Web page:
After reframing its strategy in 2018 with the addition of a new chief executive, Corrs Chambers Westgarth has continued to grow into different markets and states.
Following a number of new appointments this year alone, CEO Gavin MacLaren spoke to Lawyers Weekly about the firm’s recent growth – and what he’s looking to focus on moving forward.
“With my appointment as CEO in 2018, Corrs refashioned its ambition and strategy to seek market leadership and to focus on working with clients on their most significant and complex transactions and disputes. Our ambition as a firm is to replicate in Australia the best practices of leading independent international firms overseas,” he said.
“Our particular focus has been on creating an effective and collaborative culture, enhancing the training and development of our lawyers and delivering innovative solutions to the challenges facing our clients. This approach has seen the firm’s revenue grow by over 75 per cent over the last four years. Over the same period, the partnership size has increased by 20 per cent. In particular, we have increased the number of partners in our corporate, banking, financial services, projects, industrial relations and energy and natural resources practices. This growth has enabled us to significantly improve our market impact.”
Allen & Overy’s partners James Abbott and Simon Huxley will follow Adam Stapledon over to Corrs Chambers Westgarth, the latter announced. This followed the addition of a financial services regulatory specialist as partner in the firm’s Sydney office in October last year.
Mr MacLaren said that these appointments support the firm’s growth – in addition to an increased focus on specific areas.
“Our focus is on continuing to deliver on our current strategy, which will include further growth of the firm across corporate, litigation, banking and finance and ESG, in particular, in the Sydney market. We have a strong pipeline of internal talent and we see most of our growth coming from internal promotions over the next five years,” he said.
“In five years’ time, I want to see the firm in a position of clear market leadership.”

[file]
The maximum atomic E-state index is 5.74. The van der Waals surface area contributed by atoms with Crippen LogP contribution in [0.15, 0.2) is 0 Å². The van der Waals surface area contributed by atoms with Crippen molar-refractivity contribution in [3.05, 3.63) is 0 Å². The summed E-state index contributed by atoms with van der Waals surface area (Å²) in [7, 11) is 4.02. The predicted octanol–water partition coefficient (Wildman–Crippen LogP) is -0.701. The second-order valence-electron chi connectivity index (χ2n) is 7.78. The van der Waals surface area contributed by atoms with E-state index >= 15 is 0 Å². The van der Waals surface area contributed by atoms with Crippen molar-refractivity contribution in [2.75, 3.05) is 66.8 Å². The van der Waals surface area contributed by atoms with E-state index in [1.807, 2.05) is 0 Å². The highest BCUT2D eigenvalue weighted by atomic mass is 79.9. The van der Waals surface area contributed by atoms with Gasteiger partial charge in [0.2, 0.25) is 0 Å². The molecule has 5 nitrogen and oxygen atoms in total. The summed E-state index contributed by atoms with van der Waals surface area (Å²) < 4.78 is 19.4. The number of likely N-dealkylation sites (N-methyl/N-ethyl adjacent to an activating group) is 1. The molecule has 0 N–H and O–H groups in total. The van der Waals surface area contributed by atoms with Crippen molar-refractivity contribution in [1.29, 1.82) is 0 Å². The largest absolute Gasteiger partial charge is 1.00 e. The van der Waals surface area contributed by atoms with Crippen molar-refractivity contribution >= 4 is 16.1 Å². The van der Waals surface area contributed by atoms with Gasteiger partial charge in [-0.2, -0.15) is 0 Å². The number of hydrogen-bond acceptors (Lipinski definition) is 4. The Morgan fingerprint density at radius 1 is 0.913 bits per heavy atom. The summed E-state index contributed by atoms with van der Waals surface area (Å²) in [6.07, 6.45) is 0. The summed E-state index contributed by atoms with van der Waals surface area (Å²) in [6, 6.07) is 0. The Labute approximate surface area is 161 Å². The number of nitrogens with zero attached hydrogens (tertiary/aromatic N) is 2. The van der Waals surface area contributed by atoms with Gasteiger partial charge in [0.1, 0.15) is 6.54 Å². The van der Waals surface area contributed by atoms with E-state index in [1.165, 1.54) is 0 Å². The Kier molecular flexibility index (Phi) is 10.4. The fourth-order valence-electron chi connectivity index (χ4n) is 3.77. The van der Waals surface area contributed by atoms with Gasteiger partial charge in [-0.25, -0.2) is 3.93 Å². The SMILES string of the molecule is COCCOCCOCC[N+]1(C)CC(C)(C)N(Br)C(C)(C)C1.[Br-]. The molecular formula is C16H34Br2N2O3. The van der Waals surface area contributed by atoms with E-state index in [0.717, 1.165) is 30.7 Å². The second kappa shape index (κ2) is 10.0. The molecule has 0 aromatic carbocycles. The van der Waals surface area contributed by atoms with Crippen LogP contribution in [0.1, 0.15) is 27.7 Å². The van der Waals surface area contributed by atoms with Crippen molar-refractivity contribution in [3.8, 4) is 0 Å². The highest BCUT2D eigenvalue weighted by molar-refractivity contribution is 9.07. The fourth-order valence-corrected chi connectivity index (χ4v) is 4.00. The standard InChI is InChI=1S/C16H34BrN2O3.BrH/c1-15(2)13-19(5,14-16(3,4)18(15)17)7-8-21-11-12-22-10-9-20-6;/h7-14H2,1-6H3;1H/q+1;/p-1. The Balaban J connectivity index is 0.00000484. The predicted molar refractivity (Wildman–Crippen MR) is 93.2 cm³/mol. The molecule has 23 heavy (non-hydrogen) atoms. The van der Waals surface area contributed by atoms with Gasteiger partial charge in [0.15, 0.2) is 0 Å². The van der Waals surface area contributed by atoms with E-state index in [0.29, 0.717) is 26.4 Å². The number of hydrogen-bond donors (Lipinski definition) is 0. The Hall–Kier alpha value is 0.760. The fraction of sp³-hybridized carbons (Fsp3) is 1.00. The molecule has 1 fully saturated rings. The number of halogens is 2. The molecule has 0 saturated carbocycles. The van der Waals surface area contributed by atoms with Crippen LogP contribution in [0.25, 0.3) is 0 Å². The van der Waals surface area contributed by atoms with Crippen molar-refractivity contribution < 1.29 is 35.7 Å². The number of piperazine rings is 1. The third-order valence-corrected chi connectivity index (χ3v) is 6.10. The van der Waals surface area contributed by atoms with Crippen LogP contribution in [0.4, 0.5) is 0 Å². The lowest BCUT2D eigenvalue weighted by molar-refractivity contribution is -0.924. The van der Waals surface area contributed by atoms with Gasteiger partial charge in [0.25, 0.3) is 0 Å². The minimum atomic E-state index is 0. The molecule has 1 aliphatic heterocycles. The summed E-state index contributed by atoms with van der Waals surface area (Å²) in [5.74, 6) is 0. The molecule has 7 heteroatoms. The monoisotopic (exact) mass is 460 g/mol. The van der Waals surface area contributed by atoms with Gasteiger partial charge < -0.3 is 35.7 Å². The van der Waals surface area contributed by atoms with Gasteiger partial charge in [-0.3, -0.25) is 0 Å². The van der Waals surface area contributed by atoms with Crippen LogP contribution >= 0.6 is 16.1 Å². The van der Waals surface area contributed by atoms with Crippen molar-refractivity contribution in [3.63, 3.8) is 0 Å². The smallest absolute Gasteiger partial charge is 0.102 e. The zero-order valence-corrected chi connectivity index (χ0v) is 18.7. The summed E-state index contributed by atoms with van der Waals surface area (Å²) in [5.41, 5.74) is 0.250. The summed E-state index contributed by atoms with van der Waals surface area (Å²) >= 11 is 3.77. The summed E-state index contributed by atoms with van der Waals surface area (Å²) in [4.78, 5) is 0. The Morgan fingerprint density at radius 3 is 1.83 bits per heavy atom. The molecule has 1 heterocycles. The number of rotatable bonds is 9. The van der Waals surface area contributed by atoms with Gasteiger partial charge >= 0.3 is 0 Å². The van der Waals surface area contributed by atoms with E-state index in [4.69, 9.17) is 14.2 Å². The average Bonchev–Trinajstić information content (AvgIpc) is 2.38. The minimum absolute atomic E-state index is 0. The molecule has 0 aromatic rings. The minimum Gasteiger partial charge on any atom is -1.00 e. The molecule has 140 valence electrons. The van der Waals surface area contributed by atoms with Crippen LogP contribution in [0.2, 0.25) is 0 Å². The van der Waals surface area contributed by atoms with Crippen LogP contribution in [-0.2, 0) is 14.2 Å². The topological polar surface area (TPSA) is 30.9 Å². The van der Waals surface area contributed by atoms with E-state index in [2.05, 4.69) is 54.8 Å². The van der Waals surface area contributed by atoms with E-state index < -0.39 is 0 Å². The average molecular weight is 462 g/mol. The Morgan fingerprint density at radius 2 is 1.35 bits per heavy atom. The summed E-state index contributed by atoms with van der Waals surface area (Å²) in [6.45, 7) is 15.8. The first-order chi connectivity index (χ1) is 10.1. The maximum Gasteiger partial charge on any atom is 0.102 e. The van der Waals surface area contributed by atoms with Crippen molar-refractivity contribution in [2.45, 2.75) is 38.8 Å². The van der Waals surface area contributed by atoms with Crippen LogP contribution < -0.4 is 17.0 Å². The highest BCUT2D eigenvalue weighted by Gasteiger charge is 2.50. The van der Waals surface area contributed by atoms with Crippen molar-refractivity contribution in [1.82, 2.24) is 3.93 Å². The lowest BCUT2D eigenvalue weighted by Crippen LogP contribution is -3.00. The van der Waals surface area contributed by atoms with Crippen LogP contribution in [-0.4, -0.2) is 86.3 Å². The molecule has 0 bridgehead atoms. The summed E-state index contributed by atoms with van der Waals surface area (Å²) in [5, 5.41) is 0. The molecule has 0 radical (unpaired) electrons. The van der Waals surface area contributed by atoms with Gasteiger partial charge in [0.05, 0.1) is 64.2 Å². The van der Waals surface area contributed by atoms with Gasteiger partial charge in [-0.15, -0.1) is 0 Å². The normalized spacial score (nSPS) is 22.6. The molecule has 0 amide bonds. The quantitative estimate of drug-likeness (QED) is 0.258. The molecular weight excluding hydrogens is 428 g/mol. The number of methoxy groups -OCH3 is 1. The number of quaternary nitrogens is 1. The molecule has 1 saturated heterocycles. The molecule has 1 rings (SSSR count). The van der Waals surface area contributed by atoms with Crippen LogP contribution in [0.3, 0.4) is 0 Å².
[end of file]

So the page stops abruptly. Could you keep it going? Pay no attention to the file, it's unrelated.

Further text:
Despite disruptions caused by the pandemic, Corrs was able to continue to grow whilst continuing to adopt a flexible working culture.
“The pandemic caused a huge amount of societal dislocation, challenged many of our clients and fundamentally disrupted the way we work. Corrs was well placed to deal with the early challenges of the pandemic, having already adopted a very flexible working model which could be seamlessly rolled out at scale from March 2020. The firm’s business and growth plans were not adversely affected by the pandemic,” Mr MacLaren explained.
“Increased flexibility is one very positive development for our people. However, the challenge for us – like many organisations – is how to balance this enhanced flexibility with rebuilding an in-office culture that enables our younger lawyers to learn by osmosis and builds esprit de corps across the whole firm.”
Over the course of the next year, the firm will focus on a number of key areas, including responsible business, ESG issues and the return of positive interest rates and the impact that has on Corrs corporate and financial sponsor client base, Mr MacLaren said.
“We have a strong track-record of supporting our clients on responsible business and ESG matters, including in relation to corporate governance, climate change, environment and sustainability, and human rights. Our newly established responsible business and ESG practice group is responding to the increased client demand for these services. Decarbonisation and the changes that it necessitates is also going to be a significant focus for our clients over the next few years,” he said.
“[In addition, we are] supporting our clients as they navigate the supply chain disruption arising from the pandemic and heightened geopolitical risk, including undertaking significant business restructures that respond to these challenges.”
In addition, “culture and connection” will continue to be extremely important across the profession, Mr MacLaren added.
“Firms need to focus on culture and connection. In many markets, lawyers across all areas of the profession are suffering from the aftereffects of two years of uncertainty, increased demands and heightened stress levels,” he said.
“There must be a renewed focus on employee wellbeing and on creating opportunities for bringing fun and social engagement back into the workplace.”
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